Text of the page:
I am contacting you to raise the concern of trade unions across Europe that with few days to the end of the transition period, agreement is still to be reached. This uncertainty adds to the already destabilising employment situation due to the pandemic and the planned end of the support measures next year.
As reported by President Von der Leyen to the European Parliament today, it seems the UK has accepted that social and labour standards would not be undercut and that discussions are continuing on ‘future-proofing’ against unfair competition in situations of divergences in respect of future standards. In respect of these developments in the negotiations we would like to underscore the following points.
Firstly, we underscore that the Agreement must provide a credible mechanism for assessing divergence. We strongly encourage the Commission to negotiate to include the Social Partners in the assessment of the extent and impact of divergence from the level playing field.
Secondly, when it comes to a reduction of employment or other standards, the fact that such divergence acts as distortion of trade should be presumed – for example this is the case in the Agreement between US, Canada and Mexico (USMCA). It is not acceptable that wide spread damage and job losses need to occur before action can be taken.
Thirdly, trade unions should have a right to raise complaints and be involved in the process for the determination of the consequences.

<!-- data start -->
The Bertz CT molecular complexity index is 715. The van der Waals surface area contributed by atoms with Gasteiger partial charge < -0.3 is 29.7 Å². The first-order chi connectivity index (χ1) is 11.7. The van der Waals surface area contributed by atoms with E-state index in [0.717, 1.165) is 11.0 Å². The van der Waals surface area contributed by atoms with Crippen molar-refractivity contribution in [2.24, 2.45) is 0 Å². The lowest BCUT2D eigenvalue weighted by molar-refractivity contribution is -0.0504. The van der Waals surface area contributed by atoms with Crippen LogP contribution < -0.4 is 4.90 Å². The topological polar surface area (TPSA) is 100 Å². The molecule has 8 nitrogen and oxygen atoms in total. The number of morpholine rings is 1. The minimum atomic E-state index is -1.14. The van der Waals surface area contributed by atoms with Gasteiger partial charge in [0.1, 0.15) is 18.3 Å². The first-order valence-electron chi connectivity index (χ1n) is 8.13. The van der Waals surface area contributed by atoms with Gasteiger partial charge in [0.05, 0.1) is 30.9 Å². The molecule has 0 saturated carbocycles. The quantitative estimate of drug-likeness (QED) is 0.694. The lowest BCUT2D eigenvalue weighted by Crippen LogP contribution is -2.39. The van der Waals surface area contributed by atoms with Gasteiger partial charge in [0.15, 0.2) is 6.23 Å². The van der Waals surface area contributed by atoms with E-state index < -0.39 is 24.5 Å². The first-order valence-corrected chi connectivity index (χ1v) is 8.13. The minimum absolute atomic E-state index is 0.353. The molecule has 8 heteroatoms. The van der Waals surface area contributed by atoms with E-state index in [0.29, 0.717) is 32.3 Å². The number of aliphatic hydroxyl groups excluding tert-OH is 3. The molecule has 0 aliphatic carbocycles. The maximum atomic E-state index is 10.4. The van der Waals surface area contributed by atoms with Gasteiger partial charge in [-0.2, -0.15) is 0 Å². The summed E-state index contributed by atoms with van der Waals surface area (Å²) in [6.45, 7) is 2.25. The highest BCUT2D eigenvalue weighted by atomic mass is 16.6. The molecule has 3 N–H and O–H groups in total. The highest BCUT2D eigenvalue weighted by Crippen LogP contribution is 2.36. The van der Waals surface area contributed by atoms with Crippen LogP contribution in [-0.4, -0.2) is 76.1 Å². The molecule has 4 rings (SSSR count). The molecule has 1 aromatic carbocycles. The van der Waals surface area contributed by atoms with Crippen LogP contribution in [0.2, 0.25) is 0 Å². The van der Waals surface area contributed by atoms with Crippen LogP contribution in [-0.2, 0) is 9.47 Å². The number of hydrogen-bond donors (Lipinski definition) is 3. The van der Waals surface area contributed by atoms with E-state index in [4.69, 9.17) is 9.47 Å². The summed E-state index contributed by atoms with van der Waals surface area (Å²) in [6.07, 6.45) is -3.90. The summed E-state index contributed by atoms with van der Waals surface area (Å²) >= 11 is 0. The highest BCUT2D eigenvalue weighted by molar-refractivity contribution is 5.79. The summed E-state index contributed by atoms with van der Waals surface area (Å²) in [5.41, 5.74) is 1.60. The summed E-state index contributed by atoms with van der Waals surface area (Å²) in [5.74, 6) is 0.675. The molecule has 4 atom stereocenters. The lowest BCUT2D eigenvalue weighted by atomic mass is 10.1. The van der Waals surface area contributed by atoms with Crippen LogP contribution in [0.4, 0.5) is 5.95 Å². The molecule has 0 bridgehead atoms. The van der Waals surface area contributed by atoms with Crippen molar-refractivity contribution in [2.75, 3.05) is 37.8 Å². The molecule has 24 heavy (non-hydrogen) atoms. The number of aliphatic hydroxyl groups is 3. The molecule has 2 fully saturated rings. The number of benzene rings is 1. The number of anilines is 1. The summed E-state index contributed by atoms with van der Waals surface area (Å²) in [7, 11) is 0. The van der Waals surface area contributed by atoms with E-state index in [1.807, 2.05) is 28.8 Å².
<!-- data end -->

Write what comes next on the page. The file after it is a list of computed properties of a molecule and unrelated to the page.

Lastly, such consequences (be it a suspension of market access, a fine or other penalty) should be timely and dissuasive. Due process cannot amount to lengthy arbitration as in the case against Korea, where the dispute is still ongoing after four years. In that time unfair competition from the UK would have damaged EU companies and workers beyond repair and that is unacceptable.
Finally, the Brexit Adjustment Reserve (BAR) is anticipated to have an overall size of €5 billion aiming to counter adverse consequences in Member States and sectors that are worst affected by Brexit, irrespective whether there will be a deal or not.
It is also our understanding that a legislative act will define the allocation method for the corresponding EUR 5 bn of resources and the modalities for their use.
Our assessment is that the amount allocated for the BAR is insufficient to face the challenges of job and income losses in the EU because of Brexit and we would call strongly for an increase in the fund allocation, guarantees that the money reaches workers and not just companies, and to flank it with SURE-like support for employment.,
I look forward to discussing this matter further with you.
ETUC General Secretary